Although I’m still six or seven weeks away from being an official expat mamma, the stress, worries and insecurities have crept in and in addition to over-thinking diaper brands, bottle warmers and car seats, I’m perhaps even more concerned about our baby’s eventual bilingualism.
Like many modern bi-cultural families, my husband and I want to teach our children both English and Italian. We plan to implement the OPOL, or One Parent, One Language rule, which means I’ll speak English with our child 100% of the time while my husband speaks Italian.
Sounds simple, right?
Well the over-anxious, analyzing perfectionist in me is already thinking about the future. While the baby is, well, a baby, it is easy to speak one language to him and for us to communicate with each other using whichever language we prefer. However, what do we do when we start communicating together … as a family, sitting around the dining table, watching TV, talking politics or rocket science (because certainly he’ll be the next child genius to take the science world by storm …). What happens then?
Sure, we can plan to speak the minority language at home, but at some point the language he studies at school will take over and the other language will become his second language. I’ve seen it happen with my expat friends and heard tales of bilingual children who can’t cut it in a university in their second-language country.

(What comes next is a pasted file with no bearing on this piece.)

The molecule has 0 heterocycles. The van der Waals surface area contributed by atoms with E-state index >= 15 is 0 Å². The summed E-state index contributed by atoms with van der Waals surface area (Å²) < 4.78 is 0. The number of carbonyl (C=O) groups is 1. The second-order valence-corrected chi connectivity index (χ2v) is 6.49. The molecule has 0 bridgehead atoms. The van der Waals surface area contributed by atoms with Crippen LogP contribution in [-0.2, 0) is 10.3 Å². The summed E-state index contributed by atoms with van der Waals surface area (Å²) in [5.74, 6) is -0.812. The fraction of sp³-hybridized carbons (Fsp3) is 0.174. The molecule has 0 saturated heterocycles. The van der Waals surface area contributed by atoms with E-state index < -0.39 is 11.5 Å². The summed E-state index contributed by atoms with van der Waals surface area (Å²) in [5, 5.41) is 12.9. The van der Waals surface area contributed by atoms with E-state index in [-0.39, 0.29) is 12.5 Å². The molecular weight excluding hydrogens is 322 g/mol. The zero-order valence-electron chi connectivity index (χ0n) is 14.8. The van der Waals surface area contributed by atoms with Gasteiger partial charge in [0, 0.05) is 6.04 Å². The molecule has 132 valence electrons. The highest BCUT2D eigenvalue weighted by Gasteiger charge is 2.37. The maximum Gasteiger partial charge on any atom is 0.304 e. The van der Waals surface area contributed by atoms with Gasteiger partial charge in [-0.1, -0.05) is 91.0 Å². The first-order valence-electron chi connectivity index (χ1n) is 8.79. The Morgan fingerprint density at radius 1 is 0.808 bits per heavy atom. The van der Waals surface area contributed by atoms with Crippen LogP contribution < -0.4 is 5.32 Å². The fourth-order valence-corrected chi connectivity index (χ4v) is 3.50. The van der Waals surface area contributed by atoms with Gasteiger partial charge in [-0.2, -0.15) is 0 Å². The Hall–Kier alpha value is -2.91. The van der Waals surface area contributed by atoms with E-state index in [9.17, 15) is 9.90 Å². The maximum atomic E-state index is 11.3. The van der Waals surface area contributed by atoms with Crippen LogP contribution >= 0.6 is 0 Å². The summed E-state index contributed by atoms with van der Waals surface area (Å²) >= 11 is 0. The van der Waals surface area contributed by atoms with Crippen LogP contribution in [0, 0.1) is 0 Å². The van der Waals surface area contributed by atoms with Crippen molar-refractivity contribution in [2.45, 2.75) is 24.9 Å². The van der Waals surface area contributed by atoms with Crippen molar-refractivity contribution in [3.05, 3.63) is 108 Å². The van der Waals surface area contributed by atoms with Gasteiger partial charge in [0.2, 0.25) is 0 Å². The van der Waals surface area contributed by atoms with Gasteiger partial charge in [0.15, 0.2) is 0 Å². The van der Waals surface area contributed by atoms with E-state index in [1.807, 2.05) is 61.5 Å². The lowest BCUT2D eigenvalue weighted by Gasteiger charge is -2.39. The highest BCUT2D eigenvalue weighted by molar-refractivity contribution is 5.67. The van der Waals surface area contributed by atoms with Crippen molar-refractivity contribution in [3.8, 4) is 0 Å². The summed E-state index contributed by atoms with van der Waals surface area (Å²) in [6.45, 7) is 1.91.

I know I’m years away from that dilemma, but the topic and surrounding debate are interesting. One of my favorite blogs on the subject of rearing bilingual children is The Globetrotter Parent. While she doesn’t post as often as I’d like (I did say it was one of my favorites … daily would be good for me!) her posts are always well-researched and documented.
Other things I’ve been reading include:
Bringing Up Baby Bilingual, written by an American ex-French teacher who is teaching her children (and niece and nephew) French.
Raising Bilingual Children, written by a Venezuelan lawyer living in Germany, who is teaching her children Spanish, German and English.
Sue Scheff, particularly this article on 100 Tips, Tools and Tricks to Raising Bilingual Children.
An article in the Orland Sentinel about continuing the language immersion once they are “out in the real world.”
The FAQs at Linguistlist.org, with answers to questions about the OPOL method, imperfect accents, poor pronunciation and a Q&A that dispels the myth that multiple languages slow speech development.
I know there are a million things to think of-and worry about-as a parent and that with time, our child’s language skills will come. But even before we’re officially a mother or papà, we worry we’re going to mess up. I guess that’s just part of this new experience called parenthood.
Are you a parent to a bilingual child or do you plan to teach your children more than one language? What process did you / do you plan to use?
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